Wizard of Awe: YVLT Conservation Protects Awe-Inspiring Landscapes Across NW Colorado

“An awe-inducing stimulus — whether a stunning landscape, an intense religious experience, or a cloud-skimming skyscraper — gives us a sense of vastness, seeming much larger than us and the things we are used to.

–Association for Psychological Science-

Photo: Fred & Flora Wolf
Dramatic skies at YVLT-conserved Deep Creek Meadows Ranch.   Photo: Fred & Flora Wolf

 

You’ve almost certainly been awe-struck by something in Northwest Colorado.

Maybe you have experienced it at Emerald Mountain Park, taking in the Yampa Valley’s sweeping open vistas as you walked through YVLT-conserved lands.  Perhaps you were awe-struck by the rosy alpenglow of the day’s last light as it danced across the Valley’s snow-capped peaks.  Maybe you felt this way while watching elk wander across an open meadow, or experienced it the last time you looked up and felt truly dwarfed by the starry night sky.

Year after year, season after season, the Yampa Valley finds so many ways to stoke our sense of awe and wonder.

New research suggests that we should continue to seek out these jaw-dropping life experiences, as they can positively impact not only our mental health, but our physical health as well.  It turns out that awe stimulates both the body and the mind.

 

The Science Behind Awe – And Why We Need These Experiences in Our Lives

Awe is an undeniably powerful emotion, and it’s one that everyone has experienced at some point in their lives.

But for years, awe – and how it affects us – has largely been a mystery to the scientific community.  Today we are finally getting a better grasp of how it can influence the brain after recent studies examined its impact on human behavior and cognition.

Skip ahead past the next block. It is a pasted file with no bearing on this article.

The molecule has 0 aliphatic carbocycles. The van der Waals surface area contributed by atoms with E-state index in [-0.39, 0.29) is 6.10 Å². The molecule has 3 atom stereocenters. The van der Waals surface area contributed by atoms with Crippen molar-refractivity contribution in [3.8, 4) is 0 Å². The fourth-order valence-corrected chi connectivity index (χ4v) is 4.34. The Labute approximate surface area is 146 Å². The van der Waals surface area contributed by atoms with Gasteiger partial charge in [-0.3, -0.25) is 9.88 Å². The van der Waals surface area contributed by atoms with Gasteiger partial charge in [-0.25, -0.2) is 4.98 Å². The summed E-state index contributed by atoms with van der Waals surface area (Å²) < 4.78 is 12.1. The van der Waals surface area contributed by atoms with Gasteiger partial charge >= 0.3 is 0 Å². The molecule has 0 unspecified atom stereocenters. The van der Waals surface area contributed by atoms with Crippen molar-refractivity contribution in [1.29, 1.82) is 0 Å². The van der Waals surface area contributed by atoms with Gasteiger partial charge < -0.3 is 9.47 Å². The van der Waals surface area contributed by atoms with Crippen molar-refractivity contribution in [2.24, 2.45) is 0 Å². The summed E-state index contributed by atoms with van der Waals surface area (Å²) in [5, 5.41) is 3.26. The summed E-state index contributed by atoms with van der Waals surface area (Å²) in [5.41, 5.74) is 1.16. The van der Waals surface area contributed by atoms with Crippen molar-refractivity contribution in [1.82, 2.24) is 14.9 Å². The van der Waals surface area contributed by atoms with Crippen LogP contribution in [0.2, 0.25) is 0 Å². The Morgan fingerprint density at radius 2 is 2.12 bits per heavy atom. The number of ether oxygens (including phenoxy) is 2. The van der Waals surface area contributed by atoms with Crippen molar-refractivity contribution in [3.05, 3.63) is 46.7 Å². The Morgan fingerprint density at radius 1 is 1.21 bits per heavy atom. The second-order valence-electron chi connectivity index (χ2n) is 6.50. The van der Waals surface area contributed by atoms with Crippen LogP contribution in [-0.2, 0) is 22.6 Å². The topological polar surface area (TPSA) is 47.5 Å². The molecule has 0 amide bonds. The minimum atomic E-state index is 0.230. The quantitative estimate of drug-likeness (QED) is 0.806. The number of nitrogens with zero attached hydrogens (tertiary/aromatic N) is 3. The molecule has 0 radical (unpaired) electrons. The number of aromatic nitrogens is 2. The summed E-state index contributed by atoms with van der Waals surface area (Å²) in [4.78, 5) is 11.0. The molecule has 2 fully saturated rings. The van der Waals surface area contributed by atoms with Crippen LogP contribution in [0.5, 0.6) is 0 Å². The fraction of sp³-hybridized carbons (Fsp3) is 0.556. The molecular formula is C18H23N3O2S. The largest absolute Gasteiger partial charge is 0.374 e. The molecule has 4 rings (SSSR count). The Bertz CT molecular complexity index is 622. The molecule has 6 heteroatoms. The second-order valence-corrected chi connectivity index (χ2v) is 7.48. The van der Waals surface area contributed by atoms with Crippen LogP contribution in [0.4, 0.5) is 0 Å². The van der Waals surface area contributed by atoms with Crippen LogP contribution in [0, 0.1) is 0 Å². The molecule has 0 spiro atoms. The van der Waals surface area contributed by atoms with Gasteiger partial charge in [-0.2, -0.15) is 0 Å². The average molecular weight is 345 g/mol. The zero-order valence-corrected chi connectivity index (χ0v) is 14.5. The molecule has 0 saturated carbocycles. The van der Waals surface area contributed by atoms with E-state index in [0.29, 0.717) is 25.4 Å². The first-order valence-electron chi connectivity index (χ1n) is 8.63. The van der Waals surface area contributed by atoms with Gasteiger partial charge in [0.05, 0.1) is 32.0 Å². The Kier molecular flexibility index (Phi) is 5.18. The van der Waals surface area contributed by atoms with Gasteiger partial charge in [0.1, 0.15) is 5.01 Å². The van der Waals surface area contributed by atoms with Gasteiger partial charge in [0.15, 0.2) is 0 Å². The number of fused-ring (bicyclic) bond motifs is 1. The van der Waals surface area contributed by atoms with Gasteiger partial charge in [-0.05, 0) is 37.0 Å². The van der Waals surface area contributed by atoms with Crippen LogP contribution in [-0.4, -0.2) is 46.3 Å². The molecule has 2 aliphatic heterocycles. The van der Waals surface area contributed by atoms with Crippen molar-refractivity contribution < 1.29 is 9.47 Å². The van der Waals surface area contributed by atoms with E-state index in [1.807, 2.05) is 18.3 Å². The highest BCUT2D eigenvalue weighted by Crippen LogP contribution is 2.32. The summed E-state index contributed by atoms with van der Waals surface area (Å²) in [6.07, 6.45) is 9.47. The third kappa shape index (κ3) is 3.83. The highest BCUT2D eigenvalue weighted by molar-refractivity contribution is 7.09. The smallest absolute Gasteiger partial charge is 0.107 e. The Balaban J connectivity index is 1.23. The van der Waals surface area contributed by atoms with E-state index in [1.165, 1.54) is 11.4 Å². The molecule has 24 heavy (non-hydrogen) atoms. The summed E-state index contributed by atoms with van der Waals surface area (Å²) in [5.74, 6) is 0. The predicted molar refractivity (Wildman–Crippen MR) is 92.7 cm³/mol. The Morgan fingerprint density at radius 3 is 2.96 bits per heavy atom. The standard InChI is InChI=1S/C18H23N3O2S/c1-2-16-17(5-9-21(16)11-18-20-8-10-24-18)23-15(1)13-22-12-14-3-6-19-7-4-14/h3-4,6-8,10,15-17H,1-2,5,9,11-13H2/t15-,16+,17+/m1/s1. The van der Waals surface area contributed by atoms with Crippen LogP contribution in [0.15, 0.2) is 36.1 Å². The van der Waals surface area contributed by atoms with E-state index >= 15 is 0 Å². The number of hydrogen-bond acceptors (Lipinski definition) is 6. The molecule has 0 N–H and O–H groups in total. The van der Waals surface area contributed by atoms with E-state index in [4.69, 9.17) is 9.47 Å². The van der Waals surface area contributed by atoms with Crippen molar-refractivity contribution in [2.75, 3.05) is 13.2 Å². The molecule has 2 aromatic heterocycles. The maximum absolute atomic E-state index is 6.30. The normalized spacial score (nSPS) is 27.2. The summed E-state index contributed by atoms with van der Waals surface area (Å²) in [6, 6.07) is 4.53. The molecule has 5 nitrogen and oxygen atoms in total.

While awe is a positive and captivating feeling, we experience it differently from other positive emotions.  Happiness is usually accompanied by smiling, bliss, and an increased heart rate, but awe triggers a distinct and unique physiological response (raised eyebrows, jaw open, eyes wide).  This suggests that awe stimulates a wholly different sector of the brain.

Researchers now know that awesome experiences can actually lead to higher brain functioning!  If you are curious about the science behind it, here is a brief explanation: “[t]hese jaw-dropping, breath-taking displays of awe could help to enhance visual perception and moderate physiological arousal, thereby facilitating the complex cognitive processing induced by an awe-inspiring stimulus,” the researchers concluded (Association for Psychological Science, “All About Awe”).

Awe-inducing stimuli, like a vast open landscape or a towering mountain peak, can also contribute to our spirituality by influencing the way we perceive the world around us.   “Awe may focus our attention on the here and now, but research indicates that it also prompts us to think in more self-transcendent ways, shifting our focus from inward concern to an outward sense of universality and connectedness,” the study found.

Preliminary research suggests that awe can improve physical health, as well.  “That awe, wonder and beauty promote healthier levels of cytokines suggests that the things we do to experience these emotions—a walk in nature, losing oneself in music, beholding art—have a direct influence upon health and life expectancy,” explains UC Berkeley Professor Dacher Keltner (co-author of the study).  Cytokines play a key role in boosting immune systems to repel inflammation, injury and disease.

There is still a great deal we don’t know about awe, but we do know that only certain places, environments, or objects can evoke this unique feeling.  Support YVLT today and we will continue to preserve the stunning landscapes throughout Northwest Colorado that inspire and fill us with awe!

 

Click here to support YVLT today in conserving AWE throughout the Yampa Valley.